As a child of the eighties and nineties, my life consisted of the following:
- A warm breakfast before school, preferably sausage and pancakes with a mountain of syrup.
- A snack after school, preferably the sugary kind.
- More Nickelodeon
- Rollerblading down the hill in front of our apartment.
- Trips to my great-grandparents house on visits to Kentucky.
- Grassy fields.
- Fried meals.
- More Nickelodeon
As a child of the eighties and nineties I assumed that others like myself were enjoying a similar childhood. Perhaps my neighbors weren’t making trips to see their great-grandparents in Kentucky, perhaps they weren’t playing Skip-It, or rollerblading down hills, but without a doubt they were experiencing a childhood. In the bubble of my mind and the shelter of my childhood, this experience was being had by all. It was not.
While I was watching cartoons and eating Cinnamon Toast Crunch on Saturday mornings, children seven thousand miles away in Sudan were experiencing a childhood that I, at 8, could never have fathomed.
While I was playing Aladdin on my Sega Genesis, there were children being pulled from their homes during the day or night, fleeing for their lives from men with guns and men with machetes and men with machinery. These children wondered and worried about their brother or sister or cousin or aunt or uncle or mother or father. They worried and wondered about family they might or might not see again. They wondered and worried about life and death and not if, but when they would be next.
While I enjoyed the comfort of light up sneakers, these kids walked for hundreds of miles, barefoot against scorching hot land.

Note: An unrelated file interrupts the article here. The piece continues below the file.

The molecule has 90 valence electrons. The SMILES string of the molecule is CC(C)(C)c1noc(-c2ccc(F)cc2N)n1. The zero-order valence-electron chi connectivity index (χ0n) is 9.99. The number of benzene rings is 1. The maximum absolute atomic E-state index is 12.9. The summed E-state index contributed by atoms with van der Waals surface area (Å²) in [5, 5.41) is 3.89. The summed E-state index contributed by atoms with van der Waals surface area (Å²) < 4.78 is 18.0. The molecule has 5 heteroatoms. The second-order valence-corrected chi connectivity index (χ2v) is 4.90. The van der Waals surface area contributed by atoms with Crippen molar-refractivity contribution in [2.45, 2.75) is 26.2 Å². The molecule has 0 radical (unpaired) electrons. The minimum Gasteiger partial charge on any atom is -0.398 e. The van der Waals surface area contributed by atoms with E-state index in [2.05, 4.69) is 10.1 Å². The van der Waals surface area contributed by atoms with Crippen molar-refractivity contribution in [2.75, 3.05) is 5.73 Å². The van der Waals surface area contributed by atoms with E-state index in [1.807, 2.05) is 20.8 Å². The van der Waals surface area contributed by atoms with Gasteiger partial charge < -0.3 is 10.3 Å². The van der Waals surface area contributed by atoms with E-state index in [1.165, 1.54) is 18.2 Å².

Cinnamon Toast Crunch.
Reading stories about children who managed a strength to survive that I can’t even fathom has begun to put life into perspective for myself. Not everything and not everyone begins with a warm breakfast or Nickelodeon or roller blades. Not everyone’s reality is coming home to a warm bed, or coming home at all. The Second Sudanese Civil War (1983-2005) consumed the lives of two million people. Children were not immune to the chaos that this war and strife brought.
The Red Pencil, written by Andrea Davis Pinkney, tells the story of Amira, a 12 year old Sudanese girl living a normal life until the Janjaweed arrive. Torn from her village, she not only loses the person she is closest to, she also loses her voice, until a woman arrives with the gift of a red pencil.
A Long Walk to Water: Based on a True Story, written by Linda Sue Park, alternates between the two stories of eleven year old Nya and eleven year old Salva. Although they are experiencing life decades apart, their stories intersect when the life changing force of water brings them together.
Brothers in Hope: the story of the Lost Boys of Sudan, by Mary Williams, describes eight-year-old Garang Deng’s determination to lead himself and 34 other Lost Boys from Sudan to the safety of a refugee camp in Ethiopia. Their journey continues from Ethiopia to Kenya, where (years later) they are given the opportunity to seek safety in America.
Fiction or non-fiction, these are the books and the children within that have stuck with me. These are the authors who help us to not forget.